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19301 8th Avenue NE
Poulsbo, WA 98370-8773
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Teeth and Calcium
Mom said it when you were in grade school, and she was right on this one: Drinking milk builds strong bones and teeth. Calcium is vital in childhood and through your teens, when teeth are formed, but the value of this nutrient doesn't stop once you get your wisdom teeth. A diet with adequate calcium may preven against tooth decay. When a diet is low on calcium, as a majority of American's diets are, the body leeches the mineral from teeth and bones, which can increase your rist of tooth decay and the incidence of cavities. A study that appeared in the Journal of Periodontology found that those who have a calcium intake of less than 500 mg, or about half the recommended dietary allowance, were almost twice as likely to have periodontitis.
The jawbone is particularly susceptible to the effects of low calcium. It can weaken because of low calcium intake, which in turn causes teeth to loosen, leaving you at greater risk for gum disease.
Eating two to four servings of dairy per day will help you meet the RDA for calcium.
I haven’t been to the dentist in years; what should I expect?
Feeling apprehensive or guilty for not visiting a dentist in over a year is common, but coming back to receive dental care is easier than you may think. Our dental team provides caring, non-judgmental, personalized service, and knowing this you can truly feel at ease making your first appointment back.
During your first appointment back, we will focus on three prominent dental issues including gum disease, cavities, and wear and tear by utilizing a full mouth series of X-rays and a comprehensive exam.
The full mouth series of X-rays are taken every three to five years, or as needed. A full mouth series may be a panoramic X-ray and bitewings (a set of four images focused on your molars that checks for cavities) or a set of X-rays that views the entire anatomy of every tooth. The set of X-rays prescribed will depend on your individual needs.
A comprehensive exam by the dentist will review your medical history and dental concerns, and confirm any periodontal diagnosis. An evaluation of any decay, breakdown or broken fillings, or areas that are at risk for future problems will also be reviewed. This assessment will include both a study of your x-rays as well as a visual examination by the dentist.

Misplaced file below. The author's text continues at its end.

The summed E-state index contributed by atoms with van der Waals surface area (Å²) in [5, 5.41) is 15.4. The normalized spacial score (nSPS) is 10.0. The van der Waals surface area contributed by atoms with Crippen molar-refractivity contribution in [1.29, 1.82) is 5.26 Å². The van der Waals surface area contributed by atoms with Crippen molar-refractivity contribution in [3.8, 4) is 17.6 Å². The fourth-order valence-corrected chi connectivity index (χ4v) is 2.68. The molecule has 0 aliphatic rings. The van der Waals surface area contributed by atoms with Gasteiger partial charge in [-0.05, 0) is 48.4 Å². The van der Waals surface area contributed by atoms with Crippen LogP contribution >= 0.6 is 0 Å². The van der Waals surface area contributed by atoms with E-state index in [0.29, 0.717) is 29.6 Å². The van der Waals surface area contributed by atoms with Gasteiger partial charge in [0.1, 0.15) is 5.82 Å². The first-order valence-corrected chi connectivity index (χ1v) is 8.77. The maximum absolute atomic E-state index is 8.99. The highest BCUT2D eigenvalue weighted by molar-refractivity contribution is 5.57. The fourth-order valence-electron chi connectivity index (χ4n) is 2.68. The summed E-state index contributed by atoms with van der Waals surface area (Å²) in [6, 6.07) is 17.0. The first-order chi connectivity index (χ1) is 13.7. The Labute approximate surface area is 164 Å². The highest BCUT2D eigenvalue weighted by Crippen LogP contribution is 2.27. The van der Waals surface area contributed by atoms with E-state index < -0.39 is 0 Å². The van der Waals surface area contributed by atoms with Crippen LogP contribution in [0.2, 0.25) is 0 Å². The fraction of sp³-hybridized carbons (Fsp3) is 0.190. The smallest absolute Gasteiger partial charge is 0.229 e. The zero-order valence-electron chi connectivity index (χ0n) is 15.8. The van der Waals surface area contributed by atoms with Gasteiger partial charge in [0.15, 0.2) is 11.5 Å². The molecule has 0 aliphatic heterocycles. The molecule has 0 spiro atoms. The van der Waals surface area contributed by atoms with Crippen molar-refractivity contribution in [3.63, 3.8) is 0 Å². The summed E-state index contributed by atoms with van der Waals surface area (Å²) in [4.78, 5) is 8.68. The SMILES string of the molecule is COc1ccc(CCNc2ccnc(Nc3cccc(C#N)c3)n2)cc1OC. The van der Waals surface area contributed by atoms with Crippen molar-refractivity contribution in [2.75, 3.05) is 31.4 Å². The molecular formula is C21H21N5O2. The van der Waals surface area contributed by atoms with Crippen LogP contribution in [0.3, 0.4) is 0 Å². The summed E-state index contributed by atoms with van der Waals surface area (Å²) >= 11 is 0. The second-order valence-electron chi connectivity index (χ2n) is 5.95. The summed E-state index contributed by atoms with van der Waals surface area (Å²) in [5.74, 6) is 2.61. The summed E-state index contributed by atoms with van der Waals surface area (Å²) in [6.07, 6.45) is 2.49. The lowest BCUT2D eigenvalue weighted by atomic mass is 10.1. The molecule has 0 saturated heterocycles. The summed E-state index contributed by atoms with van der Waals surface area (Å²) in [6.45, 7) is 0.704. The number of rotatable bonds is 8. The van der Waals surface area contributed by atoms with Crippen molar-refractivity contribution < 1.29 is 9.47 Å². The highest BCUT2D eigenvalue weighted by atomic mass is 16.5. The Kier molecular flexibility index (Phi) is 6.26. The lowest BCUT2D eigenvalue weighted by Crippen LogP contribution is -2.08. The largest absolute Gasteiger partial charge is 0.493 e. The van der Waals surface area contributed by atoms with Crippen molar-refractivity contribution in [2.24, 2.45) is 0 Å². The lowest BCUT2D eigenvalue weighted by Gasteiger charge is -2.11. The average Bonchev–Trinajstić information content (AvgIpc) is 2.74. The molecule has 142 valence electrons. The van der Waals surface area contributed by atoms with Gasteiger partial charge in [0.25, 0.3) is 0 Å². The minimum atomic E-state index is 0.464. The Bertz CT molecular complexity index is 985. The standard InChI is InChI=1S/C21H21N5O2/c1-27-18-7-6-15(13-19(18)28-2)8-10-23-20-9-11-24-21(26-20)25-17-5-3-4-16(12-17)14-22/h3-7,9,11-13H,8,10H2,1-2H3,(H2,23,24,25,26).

After the appointment, a team member will review any recommended treatments, payment options, insurance coverage, and scheduling. The time spent at your first visit back is an important step in the right direction, and we are committed to making this visit as comfortable and easy as possible! Call us today to set up your appointment!
It's time to rethink about what we give our kids to drink!!
Who's coming in for their dental cleaning this month? If you don't have an appointment give us a call, appointments are filling up fast! 360-779-3958
- Which toothbrush should I use?
There’s a breed of people who drive a stick shift, use a push mower and prefer sailboats to motorboats. When faced with the choice of a toothbrush, that purist will certainly choose the dependable, disposable, do-it-yourself toothbrush. But what about those of us who swear by their smartphones, DVRs, and tablet computers? We want the latest and greatest gadgets and tend to be adopters of new technologies.
Regardless of the type of toothbrush you prefer, when used properly, both powered and manual toothbrushes are great options for removing plaque and keeping teeth and gums healthy. So what variables should you consider when deciding on the best toothbrush for you? Here are a few factors to consider:
- Your budget
Electric toothbrushes are pricier. However, while high-end options can cost upwards of $100, you can find some effective powered brushes in the $10 range. Remember that you need to add the cost of batteries and replacement brush heads to your toothbrush budget.
- Your dexterity
People who have limited manual dexterity – including the very young, the elderly, or those suffering from injury or arthritis – may find it easier to reach and clean areas of their mouth with an electric toothbrush.
- Your habits
If you have a hard time brushing regularly, and you find you enjoy the sensation of brushing with an electric toothbrush, then by all means use the brush that will encourage you to brush most often.
- Your patience
Regardless of what type of toothbrush you choose, it’s important to use it correctly. While some brushes may require circular motions to be effective (for example manual brushes) others may require an angled glide over the teeth (for example power brushes). Brush twice a day, for two minutes each time. Cover the inner, outer and top surfaces of your teeth, and brush all the way down to the gum line. Don’t forget the hard-to-reach areas in the back of your mouth. Please ask your hygienists to advise you on optimal brushing techniques considering your toothbrush selection.
Finally, remember that while brushing and flossing daily will help you maintain good oral health, regular professional cleanings are also vital to keeping your teeth in tip-top shape. If you do have questions about brushing habits, please feel free to give our office a call! 360-779-3958